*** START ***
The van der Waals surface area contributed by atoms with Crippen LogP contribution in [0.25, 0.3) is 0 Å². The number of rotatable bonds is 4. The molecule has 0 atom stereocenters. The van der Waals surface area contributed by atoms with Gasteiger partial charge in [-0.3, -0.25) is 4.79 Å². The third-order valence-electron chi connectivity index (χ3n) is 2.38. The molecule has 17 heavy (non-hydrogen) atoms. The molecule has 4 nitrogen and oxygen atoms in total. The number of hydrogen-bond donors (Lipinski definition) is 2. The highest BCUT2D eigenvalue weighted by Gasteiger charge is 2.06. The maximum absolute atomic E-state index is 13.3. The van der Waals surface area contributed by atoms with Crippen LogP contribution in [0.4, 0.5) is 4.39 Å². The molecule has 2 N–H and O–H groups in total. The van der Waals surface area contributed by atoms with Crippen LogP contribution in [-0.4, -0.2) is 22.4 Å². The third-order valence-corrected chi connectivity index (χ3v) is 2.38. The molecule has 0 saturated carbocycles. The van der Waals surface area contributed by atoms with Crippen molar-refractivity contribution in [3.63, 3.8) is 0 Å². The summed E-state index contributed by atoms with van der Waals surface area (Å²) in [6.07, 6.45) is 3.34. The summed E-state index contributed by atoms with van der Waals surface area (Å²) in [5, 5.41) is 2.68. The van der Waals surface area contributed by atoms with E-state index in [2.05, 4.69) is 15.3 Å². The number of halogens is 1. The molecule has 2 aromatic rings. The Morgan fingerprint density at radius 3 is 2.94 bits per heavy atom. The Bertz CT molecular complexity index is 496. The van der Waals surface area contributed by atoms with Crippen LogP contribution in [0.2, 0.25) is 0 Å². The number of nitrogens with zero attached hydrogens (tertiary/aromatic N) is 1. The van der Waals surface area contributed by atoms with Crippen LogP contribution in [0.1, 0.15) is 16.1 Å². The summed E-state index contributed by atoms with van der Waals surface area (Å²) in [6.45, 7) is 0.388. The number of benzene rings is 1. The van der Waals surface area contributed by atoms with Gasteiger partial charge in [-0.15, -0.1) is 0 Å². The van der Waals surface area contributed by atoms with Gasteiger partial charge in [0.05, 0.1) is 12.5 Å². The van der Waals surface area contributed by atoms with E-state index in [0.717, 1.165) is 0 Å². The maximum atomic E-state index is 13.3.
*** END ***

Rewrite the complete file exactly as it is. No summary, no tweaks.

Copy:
The van der Waals surface area contributed by atoms with Crippen LogP contribution in [0.25, 0.3) is 0 Å². The number of rotatable bonds is 4. The molecule has 0 atom stereocenters. The van der Waals surface area contributed by atoms with Gasteiger partial charge in [-0.3, -0.25) is 4.79 Å². The third-order valence-electron chi connectivity index (χ3n) is 2.38. The molecule has 17 heavy (non-hydrogen) atoms. The molecule has 4 nitrogen and oxygen atoms in total. The number of hydrogen-bond donors (Lipinski definition) is 2. The highest BCUT2D eigenvalue weighted by Gasteiger charge is 2.06. The maximum absolute atomic E-state index is 13.3. The van der Waals surface area contributed by atoms with Crippen LogP contribution in [0.4, 0.5) is 4.39 Å². The molecule has 2 N–H and O–H groups in total. The van der Waals surface area contributed by atoms with Crippen LogP contribution in [-0.4, -0.2) is 22.4 Å². The third-order valence-corrected chi connectivity index (χ3v) is 2.38. The molecule has 0 saturated carbocycles. The van der Waals surface area contributed by atoms with Crippen molar-refractivity contribution in [3.63, 3.8) is 0 Å². The summed E-state index contributed by atoms with van der Waals surface area (Å²) in [6.07, 6.45) is 3.34. The summed E-state index contributed by atoms with van der Waals surface area (Å²) in [5, 5.41) is 2.68. The van der Waals surface area contributed by atoms with E-state index in [2.05, 4.69) is 15.3 Å². The number of halogens is 1. The molecule has 2 aromatic rings. The Morgan fingerprint density at radius 3 is 2.94 bits per heavy atom. The Bertz CT molecular complexity index is 496. The van der Waals surface area contributed by atoms with Crippen LogP contribution in [0.2, 0.25) is 0 Å². The number of nitrogens with zero attached hydrogens (tertiary/aromatic N) is 1. The van der Waals surface area contributed by atoms with Crippen LogP contribution in [0.1, 0.15) is 16.1 Å². The summed E-state index contributed by atoms with van der Waals surface area (Å²) in [6.45, 7) is 0.388. The number of benzene rings is 1. The van der Waals surface area contributed by atoms with Gasteiger partial charge in [-0.15, -0.1) is 0 Å². The van der Waals surface area contributed by atoms with Gasteiger partial charge in [0.05, 0.1) is 12.5 Å². The van der Waals surface area contributed by atoms with E-state index in [0.717, 1.165) is 0 Å². The maximum atomic E-state index is 13.3.